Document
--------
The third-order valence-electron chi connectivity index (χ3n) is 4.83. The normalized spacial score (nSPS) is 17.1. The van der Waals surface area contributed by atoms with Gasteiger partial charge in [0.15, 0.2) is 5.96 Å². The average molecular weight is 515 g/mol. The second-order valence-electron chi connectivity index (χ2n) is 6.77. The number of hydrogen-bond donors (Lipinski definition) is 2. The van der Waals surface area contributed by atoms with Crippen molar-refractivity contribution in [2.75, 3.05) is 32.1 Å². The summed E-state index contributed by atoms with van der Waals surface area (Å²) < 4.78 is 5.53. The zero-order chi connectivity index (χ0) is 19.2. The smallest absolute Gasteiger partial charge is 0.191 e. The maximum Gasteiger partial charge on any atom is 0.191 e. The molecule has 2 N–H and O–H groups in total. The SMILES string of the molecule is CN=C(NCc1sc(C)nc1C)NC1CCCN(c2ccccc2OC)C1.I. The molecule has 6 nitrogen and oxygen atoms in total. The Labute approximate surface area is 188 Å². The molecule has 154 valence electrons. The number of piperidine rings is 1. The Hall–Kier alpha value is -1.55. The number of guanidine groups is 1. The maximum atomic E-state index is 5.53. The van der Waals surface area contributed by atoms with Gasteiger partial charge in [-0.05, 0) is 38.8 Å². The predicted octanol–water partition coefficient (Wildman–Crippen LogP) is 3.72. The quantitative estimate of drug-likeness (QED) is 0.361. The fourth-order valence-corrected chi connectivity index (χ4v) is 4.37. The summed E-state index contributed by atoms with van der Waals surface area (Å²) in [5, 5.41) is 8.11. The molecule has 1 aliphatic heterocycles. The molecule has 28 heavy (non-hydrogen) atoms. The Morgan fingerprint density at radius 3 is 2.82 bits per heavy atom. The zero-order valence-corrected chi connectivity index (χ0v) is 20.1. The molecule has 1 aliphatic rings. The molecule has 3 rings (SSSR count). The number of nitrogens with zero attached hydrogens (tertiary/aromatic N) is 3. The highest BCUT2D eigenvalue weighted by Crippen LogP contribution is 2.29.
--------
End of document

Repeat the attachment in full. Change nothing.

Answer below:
The third-order valence-electron chi connectivity index (χ3n) is 4.83. The normalized spacial score (nSPS) is 17.1. The van der Waals surface area contributed by atoms with Gasteiger partial charge in [0.15, 0.2) is 5.96 Å². The average molecular weight is 515 g/mol. The second-order valence-electron chi connectivity index (χ2n) is 6.77. The number of hydrogen-bond donors (Lipinski definition) is 2. The van der Waals surface area contributed by atoms with Crippen molar-refractivity contribution in [2.75, 3.05) is 32.1 Å². The summed E-state index contributed by atoms with van der Waals surface area (Å²) < 4.78 is 5.53. The zero-order chi connectivity index (χ0) is 19.2. The smallest absolute Gasteiger partial charge is 0.191 e. The maximum Gasteiger partial charge on any atom is 0.191 e. The molecule has 2 N–H and O–H groups in total. The SMILES string of the molecule is CN=C(NCc1sc(C)nc1C)NC1CCCN(c2ccccc2OC)C1.I. The molecule has 6 nitrogen and oxygen atoms in total. The Labute approximate surface area is 188 Å². The molecule has 154 valence electrons. The number of piperidine rings is 1. The Hall–Kier alpha value is -1.55. The number of guanidine groups is 1. The maximum atomic E-state index is 5.53. The van der Waals surface area contributed by atoms with Gasteiger partial charge in [-0.05, 0) is 38.8 Å². The predicted octanol–water partition coefficient (Wildman–Crippen LogP) is 3.72. The quantitative estimate of drug-likeness (QED) is 0.361. The fourth-order valence-corrected chi connectivity index (χ4v) is 4.37. The summed E-state index contributed by atoms with van der Waals surface area (Å²) in [5, 5.41) is 8.11. The molecule has 1 aliphatic heterocycles. The molecule has 28 heavy (non-hydrogen) atoms. The Morgan fingerprint density at radius 3 is 2.82 bits per heavy atom. The zero-order valence-corrected chi connectivity index (χ0v) is 20.1. The molecule has 1 aliphatic rings. The molecule has 3 rings (SSSR count). The number of nitrogens with zero attached hydrogens (tertiary/aromatic N) is 3. The highest BCUT2D eigenvalue weighted by Crippen LogP contribution is 2.29.